Borrow money to buy stocks

  • A margin loan is a type of interest-bearing loan that lets you borrow against the value of securities you already hold in a margin account.
  • Margin loans increase your purchasing power since you can buy more securities than you could with cash.
  • While taking out a margin loan can increase your earning potential, it could also magnify your losses.

When opening a brokerage account, you have two options: cash account and margin account. If you decide to open a margin account, the amount you deposit there will serve as collateral for the margin loan.

Here’s what you need to know about what a margin loan is, how these loans work, and the pros and cons of using them.

What is a margin loan?

A margin loan allows you to borrow against the value of the securities you own in your brokerage account. Whether you have stocks or bonds in your portfolio, these investments act as collateral to secure the loan.

Each brokerage firm has its own terms on margin loans and the securities it considers eligible for cover. Typically, they will have a list of stocks, mutual funds, and bonds on margin. You can use margin to leverage your account as it will increase your buying power.

How do margin loans work?

Margin buying is when you buy stocks, bonds, mutual funds, or any other market security by borrowing money from a broker. “If you’re buying on margin, you’re effectively borrowing money from a brokerage to buy stocks,” says Baruch Silverman, founder of The Smart Investor. “In simple terms, you could think of this as a loan from a broker.” When you buy investments on margin, you are essentially using your securities as collateral to secure a loan.

Most brokerage firms allow clients to borrow up to 50% of the value of securities on margin. So if you have $4,000 of margin investments in your margin account, you can borrow up to $2,000. Using margin increases your buying power because you can buy more securities than you could otherwise buy with a cash account.

Like any other loan, “margin loans charge interest,” says Cliff Auerswald, president of All Reverse Mortgage. The annual effective annual rate of interest on margin is generally lower than that of personal loans and credit cards. Additionally, “there is no set repayment schedule for everyone,” he adds. Margin loans do not require a fixed payment schedule and any interest charged is applied monthly.

Advantages and disadvantages of margin loans

Advantages

Using margin has several potential benefits, including:

  • Increase in purchasing power. A margin loan allows you to buy more investments than you could otherwise buy with a cash account. Let’s say you want to buy 100 shares of a specific company, but you have less money in your brokerage account. When you use margin, you leverage your account to buy more investments.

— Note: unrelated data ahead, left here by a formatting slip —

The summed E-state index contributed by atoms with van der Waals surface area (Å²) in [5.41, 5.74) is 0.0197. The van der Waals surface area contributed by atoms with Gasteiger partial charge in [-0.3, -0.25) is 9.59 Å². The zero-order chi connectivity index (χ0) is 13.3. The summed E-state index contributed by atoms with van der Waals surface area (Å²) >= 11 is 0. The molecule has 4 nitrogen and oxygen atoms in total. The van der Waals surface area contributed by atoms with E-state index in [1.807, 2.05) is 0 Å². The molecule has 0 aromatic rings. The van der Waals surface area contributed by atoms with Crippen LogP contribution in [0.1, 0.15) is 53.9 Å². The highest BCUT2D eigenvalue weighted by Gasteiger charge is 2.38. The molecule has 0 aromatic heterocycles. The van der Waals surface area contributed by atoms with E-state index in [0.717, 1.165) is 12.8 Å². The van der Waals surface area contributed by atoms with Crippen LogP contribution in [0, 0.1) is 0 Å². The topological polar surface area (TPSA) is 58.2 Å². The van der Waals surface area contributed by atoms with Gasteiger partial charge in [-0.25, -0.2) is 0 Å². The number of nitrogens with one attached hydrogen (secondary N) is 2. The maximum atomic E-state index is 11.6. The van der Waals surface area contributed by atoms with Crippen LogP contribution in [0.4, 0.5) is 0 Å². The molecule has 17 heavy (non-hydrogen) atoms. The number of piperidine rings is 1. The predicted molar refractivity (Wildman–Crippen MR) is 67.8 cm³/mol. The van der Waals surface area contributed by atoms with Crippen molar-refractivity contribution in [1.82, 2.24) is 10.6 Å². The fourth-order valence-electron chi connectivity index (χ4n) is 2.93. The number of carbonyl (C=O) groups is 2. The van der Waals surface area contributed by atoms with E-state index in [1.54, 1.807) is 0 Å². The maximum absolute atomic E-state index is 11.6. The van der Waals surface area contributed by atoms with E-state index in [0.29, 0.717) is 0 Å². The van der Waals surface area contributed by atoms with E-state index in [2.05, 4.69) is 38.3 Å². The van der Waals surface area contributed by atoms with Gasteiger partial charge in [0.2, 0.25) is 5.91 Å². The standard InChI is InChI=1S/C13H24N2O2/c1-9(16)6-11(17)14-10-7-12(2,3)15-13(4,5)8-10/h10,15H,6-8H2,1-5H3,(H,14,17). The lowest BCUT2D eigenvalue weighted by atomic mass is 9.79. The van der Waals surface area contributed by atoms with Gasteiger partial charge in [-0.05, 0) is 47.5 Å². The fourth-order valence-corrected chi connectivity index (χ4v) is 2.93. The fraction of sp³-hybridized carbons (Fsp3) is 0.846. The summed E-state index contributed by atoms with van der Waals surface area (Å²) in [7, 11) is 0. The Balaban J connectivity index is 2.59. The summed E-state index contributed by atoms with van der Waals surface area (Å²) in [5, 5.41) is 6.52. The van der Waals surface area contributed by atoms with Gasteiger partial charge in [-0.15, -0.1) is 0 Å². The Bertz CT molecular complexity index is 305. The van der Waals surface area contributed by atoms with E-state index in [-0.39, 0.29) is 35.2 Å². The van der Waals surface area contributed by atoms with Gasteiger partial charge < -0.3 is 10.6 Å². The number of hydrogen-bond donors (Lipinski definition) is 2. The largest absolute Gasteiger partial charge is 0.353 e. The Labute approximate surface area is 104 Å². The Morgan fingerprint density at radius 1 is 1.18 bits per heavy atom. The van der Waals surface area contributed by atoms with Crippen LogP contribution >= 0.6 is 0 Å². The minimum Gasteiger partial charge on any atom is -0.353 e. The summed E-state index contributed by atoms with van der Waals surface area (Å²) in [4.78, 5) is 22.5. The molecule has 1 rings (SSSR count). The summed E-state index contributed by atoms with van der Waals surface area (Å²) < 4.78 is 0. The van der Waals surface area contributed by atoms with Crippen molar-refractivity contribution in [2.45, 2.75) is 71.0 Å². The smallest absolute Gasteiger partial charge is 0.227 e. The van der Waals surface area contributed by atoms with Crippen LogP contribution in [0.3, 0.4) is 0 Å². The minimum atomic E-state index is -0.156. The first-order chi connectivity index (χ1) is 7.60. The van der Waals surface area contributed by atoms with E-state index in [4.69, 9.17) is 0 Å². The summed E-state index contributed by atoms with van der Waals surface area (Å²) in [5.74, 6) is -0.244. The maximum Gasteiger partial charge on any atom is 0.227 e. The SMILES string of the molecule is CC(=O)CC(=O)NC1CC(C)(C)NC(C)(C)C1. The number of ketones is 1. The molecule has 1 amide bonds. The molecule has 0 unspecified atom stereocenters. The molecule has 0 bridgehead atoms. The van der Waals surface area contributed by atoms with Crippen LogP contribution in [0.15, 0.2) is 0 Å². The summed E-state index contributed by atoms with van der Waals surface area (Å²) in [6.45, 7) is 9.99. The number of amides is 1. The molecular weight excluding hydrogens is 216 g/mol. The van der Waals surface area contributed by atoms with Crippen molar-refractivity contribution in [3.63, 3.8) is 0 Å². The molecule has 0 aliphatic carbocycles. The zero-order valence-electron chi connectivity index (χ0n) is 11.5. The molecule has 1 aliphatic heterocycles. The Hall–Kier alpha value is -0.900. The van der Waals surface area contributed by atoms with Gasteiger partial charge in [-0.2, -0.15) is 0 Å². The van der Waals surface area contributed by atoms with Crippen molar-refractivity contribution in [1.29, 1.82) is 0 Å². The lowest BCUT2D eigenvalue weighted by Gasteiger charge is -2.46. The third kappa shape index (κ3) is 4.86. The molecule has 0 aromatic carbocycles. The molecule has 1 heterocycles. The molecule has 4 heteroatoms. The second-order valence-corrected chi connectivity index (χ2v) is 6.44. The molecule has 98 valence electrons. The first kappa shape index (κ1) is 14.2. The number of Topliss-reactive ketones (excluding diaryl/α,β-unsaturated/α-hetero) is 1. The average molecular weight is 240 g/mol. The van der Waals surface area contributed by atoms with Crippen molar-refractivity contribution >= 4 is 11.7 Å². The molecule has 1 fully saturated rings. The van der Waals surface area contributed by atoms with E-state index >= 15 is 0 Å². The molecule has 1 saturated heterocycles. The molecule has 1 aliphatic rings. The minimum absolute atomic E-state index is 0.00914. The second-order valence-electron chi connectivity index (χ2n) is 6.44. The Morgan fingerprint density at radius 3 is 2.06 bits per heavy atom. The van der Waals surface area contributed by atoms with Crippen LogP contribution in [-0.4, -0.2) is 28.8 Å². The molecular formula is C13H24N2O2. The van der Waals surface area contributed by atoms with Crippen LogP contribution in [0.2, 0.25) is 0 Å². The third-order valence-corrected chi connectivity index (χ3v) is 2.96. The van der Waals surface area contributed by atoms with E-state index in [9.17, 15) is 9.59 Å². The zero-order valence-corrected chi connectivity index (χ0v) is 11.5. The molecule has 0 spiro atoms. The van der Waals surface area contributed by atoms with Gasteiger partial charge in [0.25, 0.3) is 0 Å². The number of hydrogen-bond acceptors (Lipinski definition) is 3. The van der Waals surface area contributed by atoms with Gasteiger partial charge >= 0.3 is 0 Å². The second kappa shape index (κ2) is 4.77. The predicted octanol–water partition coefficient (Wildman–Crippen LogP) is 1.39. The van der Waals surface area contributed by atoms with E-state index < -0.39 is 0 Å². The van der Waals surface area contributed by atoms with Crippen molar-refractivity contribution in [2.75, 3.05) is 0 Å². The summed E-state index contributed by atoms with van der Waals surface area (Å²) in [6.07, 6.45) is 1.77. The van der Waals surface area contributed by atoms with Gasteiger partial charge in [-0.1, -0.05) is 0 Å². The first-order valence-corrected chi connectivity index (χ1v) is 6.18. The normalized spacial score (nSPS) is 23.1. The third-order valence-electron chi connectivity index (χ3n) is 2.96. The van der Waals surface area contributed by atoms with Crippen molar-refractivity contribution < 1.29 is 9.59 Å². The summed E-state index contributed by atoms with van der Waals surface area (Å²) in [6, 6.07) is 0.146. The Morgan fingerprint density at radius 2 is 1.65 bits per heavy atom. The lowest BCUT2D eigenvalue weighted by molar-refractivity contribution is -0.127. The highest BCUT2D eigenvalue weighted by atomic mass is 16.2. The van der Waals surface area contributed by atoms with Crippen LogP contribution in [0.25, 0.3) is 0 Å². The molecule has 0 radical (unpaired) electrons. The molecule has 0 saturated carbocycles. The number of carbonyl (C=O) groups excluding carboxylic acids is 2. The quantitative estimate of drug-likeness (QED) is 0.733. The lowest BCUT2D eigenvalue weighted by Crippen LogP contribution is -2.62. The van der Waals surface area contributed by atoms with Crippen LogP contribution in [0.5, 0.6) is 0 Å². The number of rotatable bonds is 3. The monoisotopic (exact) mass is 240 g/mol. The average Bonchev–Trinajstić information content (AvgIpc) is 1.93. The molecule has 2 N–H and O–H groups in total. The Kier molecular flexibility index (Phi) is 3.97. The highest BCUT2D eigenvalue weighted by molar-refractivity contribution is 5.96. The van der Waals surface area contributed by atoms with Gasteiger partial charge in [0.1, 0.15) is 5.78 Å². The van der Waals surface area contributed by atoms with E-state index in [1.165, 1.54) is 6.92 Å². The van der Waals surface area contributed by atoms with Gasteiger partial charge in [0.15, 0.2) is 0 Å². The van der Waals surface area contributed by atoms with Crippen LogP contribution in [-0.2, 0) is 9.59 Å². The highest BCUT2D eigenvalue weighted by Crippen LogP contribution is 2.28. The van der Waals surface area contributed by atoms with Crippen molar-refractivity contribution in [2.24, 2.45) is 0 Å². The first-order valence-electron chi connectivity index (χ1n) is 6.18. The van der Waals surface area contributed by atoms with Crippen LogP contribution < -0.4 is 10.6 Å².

• Easy access to funds. With a margin account, you can access cash without having to sell your investments. Your brokerage can give you instant access to funds, which you can repay at your convenience by depositing cash or selling securities.
  • Allows you to diversify your portfolio. A margin loan gives you more buying power, which means you can buy more different securities like stocks, bonds, mutual funds, and exchange-traded funds. A diversified portfolio translates into a lower risk investment.
  • You can repay the loan by depositing cash or selling securities. Buying on margin allows you to repay the loan by adding more money to your account or selling some of your investments on margin.
  • There is no set schedule for loan repayment. The advantage of a margin loan is that you can repay the principal at your convenience, provided you meet your maintenance margin requirement.

The inconvenients

Like any other financial tool, margin loans also have drawbacks.

  • You may be faced with a margin call or stock liquidation. Margin accounts have a minimum maintenance requirement, and if not maintained, you may be subject to a margin call. A margin call is an alert from your broker to load more money into your account, sell investments, or add more assets on margin. If you fail to respond to a margin call, your broker may take prompt action to liquidate the securities in your account.
  • Interest rates may increase. Margin loans carry interest, but generally have lower rates than other forms of lending. But if you don’t pay the interest on your margin loan for a long period of time, interest rates can go up, which can lead to an increase in the cost of your loan.
  • You may incur losses if the value of the securities in your account declines. While a margin loan can increase your potential returns, the reverse is true – it can also magnify your losses. When the securities in your portfolio lose value, your losses increase. It is even possible to lose more than your initial investment.

The bottom line

A margin loan allows you to borrow against the securities you own in your brokerage account. Buying on margin increases your buying power since you can buy more investments than you could otherwise buy with cash. While margin can increase your potential returns, it can also magnify your losses. Plus, even if you’re right with your trades, interest charges can eat into your profits.

Generally speaking, buying on margin is very risky and you can lose more than your initial investment, especially if you are inexperienced. If you decide to take out a margin loan, be sure to weigh the benefits and risks.